Product Discovery and Recommendations

Recommendations are another important component of retail e-commerce product discovery, and one that most retailers invest in heavily. That said, they also want to make sure that shoppers are being presented with items that truly match the attributes that make up their personal style and preferences, providing them all the right reasons to make that second click and to boost revenue per visitor.

Delivering better product recommendations starts with understanding how product attributes intersect and interact with each other. For instance, an expanded taxonomy that tags multiple products as “Boho chic” or “coastal grandmother” or “party” – rather than just black, pants and medium – will match shoppers to the products they actually want. Recommendation relevance increases when you present a product set that’s been built by understanding how shoppers really describe the products they’re looking for – as well as the relationships between product attributes.

With the language of the customer now a part of your product taxonomy, you can now increase the number of relevant products shown to each customer – and just as importantly, stop recommending items that don’t match what they truly want (as in our embarrassing teacups and hand towels example earlier in this guide).

Young woman in a gold sequin party dress with champagne.

Customer Story: How To Drive $20M in New Product Discovery Revenue

In 2020, a luxury retailer that works with Lily AI began a deep look into some of its key e-commerce business metrics, and had a hypothesis that conversion from online searches was lower than both the company’s own expectations and below industry norms. In setting out to understand why, the company sought to understand precisely what the company’s shoppers were looking for. The company found that while many searches were focused on either distinct brand names or on broad categories (i.e. “dresses” or “shirts”), over 50% of searches were attribute-heavy, long-tail searches that combined materials, trends, occasions and other customer-centric attributes.

For instance, they found that their shoppers were often searching for “sequin” in the retailer’s on-site search engine, and were returned between 10 to 20 sequined dresses; and yet the company knew that they had over 200 sequined dresses that could have been returned. When the company dug into why this was happening, they came to realize that its manual, human-based, merchant-driven attribution was a clear bottleneck in terms of consistency, speed and accuracy, and in ultimately allowing for better conversion from search queries on its e-commerce properties. The company wanted to reach these high-intent customers, and knew that Lily AI could help.

The company’s SVP of Customer and Revenue Growth had this to say in a 2021 webinar:

“Then we saw something rather remarkable. There were two metrics that were really interesting. The first one was, of the many people that I show these better attributed results to, how many people click into a product page? That increase was kind of mid-single digits. Super interesting to me, because again, these are like really high-intent customers, who are now finding a lot more of interest for them to click into. Now I’ve kept them on the website longer, and I am getting them to a product page; so further down my funnel.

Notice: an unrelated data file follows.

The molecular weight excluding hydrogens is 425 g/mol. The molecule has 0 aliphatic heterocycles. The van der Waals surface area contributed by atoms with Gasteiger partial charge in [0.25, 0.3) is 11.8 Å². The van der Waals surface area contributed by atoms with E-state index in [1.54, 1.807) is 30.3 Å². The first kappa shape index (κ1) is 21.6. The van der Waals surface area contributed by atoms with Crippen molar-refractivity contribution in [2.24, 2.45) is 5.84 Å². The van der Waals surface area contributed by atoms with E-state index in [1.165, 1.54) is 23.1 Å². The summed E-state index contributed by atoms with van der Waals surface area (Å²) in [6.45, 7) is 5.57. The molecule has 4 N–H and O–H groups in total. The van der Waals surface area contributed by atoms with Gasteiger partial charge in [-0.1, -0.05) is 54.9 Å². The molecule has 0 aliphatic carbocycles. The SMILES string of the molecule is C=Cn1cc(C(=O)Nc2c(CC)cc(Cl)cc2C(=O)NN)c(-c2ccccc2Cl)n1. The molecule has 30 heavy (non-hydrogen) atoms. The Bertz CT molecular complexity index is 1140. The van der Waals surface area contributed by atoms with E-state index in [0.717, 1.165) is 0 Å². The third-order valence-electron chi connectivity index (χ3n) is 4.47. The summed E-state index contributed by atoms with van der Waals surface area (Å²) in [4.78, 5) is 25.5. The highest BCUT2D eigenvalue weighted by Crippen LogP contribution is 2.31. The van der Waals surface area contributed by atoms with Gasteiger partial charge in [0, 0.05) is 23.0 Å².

Even more interesting was the metric of: are they actually converting on those products, and they were converting even more. I saw that if I could show them things that were more relevant, they’re going to click on that; they’re going to spend more time on my site exploring, and they’re much more likely to convert. So this was hugely interesting, because it told me, basically, there’s a lot of lift for my overall business for any product where I could attribute them in this more reliable way. I’m engaging customers by showing them more relevant products, and I’m helping them complete their shopping journey, which is good for them and good for me and good for their value to me in the long term.” 

By using Lily AI’s expanded product taxonomy and language of the customer to augment their on-site search, the retailer has increased the relevant results for descriptive searches by up to 30x. This translates to $20 million in incremental revenue for the company, which led to a further expansion of the Lily AI product attributes platform across the company’s diverse, varied and rapidly-growing product catalog.

Better Product Discovery with Lily AI  

By now, you’ve certainly gained a sense of where the product discovery process breaks down; the importance of customer-centric product attribution; and how this bolsters a retailer or brand’s existing efforts in SEO/SEM, Search and Product Recommendations.

Let Lily AI show you how to deliver the most extensive, accurate and consistent product attributes that match the language your customers actually use. No other platform allows marketers, merchandisers, product owners and digital teams to instantly boost their on-site conversion, enable rapid product onboarding, sell more inventory at full margins and drive 8-9 figure revenue lift like Lily AI’s product attributes platform – all in one centralized place. Contact us now for a 30-minute demo, and we’ll show you how it works!

Lily AI's "Accurately connecting people with products: The retail e-commerce guide to product discovery" downloadable guide cover.